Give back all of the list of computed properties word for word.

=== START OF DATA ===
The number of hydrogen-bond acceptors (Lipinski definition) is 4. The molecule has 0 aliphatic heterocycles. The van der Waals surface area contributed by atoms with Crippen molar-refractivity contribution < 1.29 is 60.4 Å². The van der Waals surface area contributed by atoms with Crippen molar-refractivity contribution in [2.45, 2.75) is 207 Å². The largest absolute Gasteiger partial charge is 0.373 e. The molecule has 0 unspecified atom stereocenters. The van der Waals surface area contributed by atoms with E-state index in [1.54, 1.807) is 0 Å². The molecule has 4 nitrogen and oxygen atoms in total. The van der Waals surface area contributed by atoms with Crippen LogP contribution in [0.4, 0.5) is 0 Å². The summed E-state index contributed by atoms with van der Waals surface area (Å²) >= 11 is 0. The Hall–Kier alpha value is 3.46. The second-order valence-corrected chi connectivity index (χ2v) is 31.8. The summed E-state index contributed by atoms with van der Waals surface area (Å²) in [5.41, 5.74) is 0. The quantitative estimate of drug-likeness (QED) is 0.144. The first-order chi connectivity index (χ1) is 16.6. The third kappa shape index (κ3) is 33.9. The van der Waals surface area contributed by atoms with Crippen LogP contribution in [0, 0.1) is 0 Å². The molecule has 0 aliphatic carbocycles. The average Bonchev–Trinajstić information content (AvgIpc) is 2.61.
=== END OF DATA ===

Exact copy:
The number of hydrogen-bond acceptors (Lipinski definition) is 4. The molecule has 0 aliphatic heterocycles. The van der Waals surface area contributed by atoms with Crippen molar-refractivity contribution < 1.29 is 60.4 Å². The van der Waals surface area contributed by atoms with Crippen molar-refractivity contribution in [2.45, 2.75) is 207 Å². The largest absolute Gasteiger partial charge is 0.373 e. The molecule has 0 unspecified atom stereocenters. The van der Waals surface area contributed by atoms with E-state index in [1.54, 1.807) is 0 Å². The molecule has 4 nitrogen and oxygen atoms in total. The van der Waals surface area contributed by atoms with Crippen LogP contribution in [0.4, 0.5) is 0 Å². The summed E-state index contributed by atoms with van der Waals surface area (Å²) >= 11 is 0. The Hall–Kier alpha value is 3.46. The second-order valence-corrected chi connectivity index (χ2v) is 31.8. The summed E-state index contributed by atoms with van der Waals surface area (Å²) in [5.41, 5.74) is 0. The quantitative estimate of drug-likeness (QED) is 0.144. The first-order chi connectivity index (χ1) is 16.6. The third kappa shape index (κ3) is 33.9. The van der Waals surface area contributed by atoms with Crippen LogP contribution in [0, 0.1) is 0 Å². The molecule has 0 aliphatic carbocycles. The average Bonchev–Trinajstić information content (AvgIpc) is 2.61.